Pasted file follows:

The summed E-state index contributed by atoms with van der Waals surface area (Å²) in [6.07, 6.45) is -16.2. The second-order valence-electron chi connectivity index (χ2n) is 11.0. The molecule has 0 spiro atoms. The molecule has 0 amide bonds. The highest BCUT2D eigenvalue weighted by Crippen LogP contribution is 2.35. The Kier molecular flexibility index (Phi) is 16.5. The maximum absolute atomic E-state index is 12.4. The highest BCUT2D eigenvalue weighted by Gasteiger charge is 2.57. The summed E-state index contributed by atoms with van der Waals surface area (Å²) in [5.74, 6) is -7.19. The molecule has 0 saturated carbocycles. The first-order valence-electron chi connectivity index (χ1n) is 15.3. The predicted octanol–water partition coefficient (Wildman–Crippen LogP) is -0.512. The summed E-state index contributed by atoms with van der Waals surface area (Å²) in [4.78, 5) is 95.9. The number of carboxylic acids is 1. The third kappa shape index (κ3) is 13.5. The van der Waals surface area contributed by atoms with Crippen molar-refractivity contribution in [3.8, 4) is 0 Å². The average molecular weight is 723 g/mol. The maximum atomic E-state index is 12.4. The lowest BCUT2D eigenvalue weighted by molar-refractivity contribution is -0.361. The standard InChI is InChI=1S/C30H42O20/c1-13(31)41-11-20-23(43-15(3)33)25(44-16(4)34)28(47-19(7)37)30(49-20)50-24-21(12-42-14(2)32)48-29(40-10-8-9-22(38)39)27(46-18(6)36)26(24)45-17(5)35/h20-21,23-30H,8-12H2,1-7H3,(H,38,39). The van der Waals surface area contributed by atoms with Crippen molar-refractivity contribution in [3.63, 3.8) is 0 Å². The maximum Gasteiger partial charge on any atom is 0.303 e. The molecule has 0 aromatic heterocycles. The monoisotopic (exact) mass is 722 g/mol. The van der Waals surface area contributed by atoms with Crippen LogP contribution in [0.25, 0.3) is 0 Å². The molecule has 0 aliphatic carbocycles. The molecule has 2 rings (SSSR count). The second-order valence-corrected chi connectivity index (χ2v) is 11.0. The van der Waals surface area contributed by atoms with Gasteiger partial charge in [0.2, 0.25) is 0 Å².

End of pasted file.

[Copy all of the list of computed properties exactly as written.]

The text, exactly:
The summed E-state index contributed by atoms with van der Waals surface area (Å²) in [6.07, 6.45) is -16.2. The second-order valence-electron chi connectivity index (χ2n) is 11.0. The molecule has 0 spiro atoms. The molecule has 0 amide bonds. The highest BCUT2D eigenvalue weighted by Crippen LogP contribution is 2.35. The Kier molecular flexibility index (Phi) is 16.5. The maximum absolute atomic E-state index is 12.4. The highest BCUT2D eigenvalue weighted by Gasteiger charge is 2.57. The summed E-state index contributed by atoms with van der Waals surface area (Å²) in [5.74, 6) is -7.19. The molecule has 0 saturated carbocycles. The first-order valence-electron chi connectivity index (χ1n) is 15.3. The predicted octanol–water partition coefficient (Wildman–Crippen LogP) is -0.512. The summed E-state index contributed by atoms with van der Waals surface area (Å²) in [4.78, 5) is 95.9. The number of carboxylic acids is 1. The third kappa shape index (κ3) is 13.5. The van der Waals surface area contributed by atoms with Crippen molar-refractivity contribution in [3.8, 4) is 0 Å². The average molecular weight is 723 g/mol. The maximum atomic E-state index is 12.4. The lowest BCUT2D eigenvalue weighted by molar-refractivity contribution is -0.361. The standard InChI is InChI=1S/C30H42O20/c1-13(31)41-11-20-23(43-15(3)33)25(44-16(4)34)28(47-19(7)37)30(49-20)50-24-21(12-42-14(2)32)48-29(40-10-8-9-22(38)39)27(46-18(6)36)26(24)45-17(5)35/h20-21,23-30H,8-12H2,1-7H3,(H,38,39). The van der Waals surface area contributed by atoms with Crippen molar-refractivity contribution in [3.63, 3.8) is 0 Å². The maximum Gasteiger partial charge on any atom is 0.303 e. The molecule has 0 aromatic heterocycles. The monoisotopic (exact) mass is 722 g/mol. The van der Waals surface area contributed by atoms with Crippen LogP contribution in [0.25, 0.3) is 0 Å². The molecule has 0 aliphatic carbocycles. The molecule has 2 rings (SSSR count). The second-order valence-corrected chi connectivity index (χ2v) is 11.0. The van der Waals surface area contributed by atoms with Gasteiger partial charge in [0.2, 0.25) is 0 Å².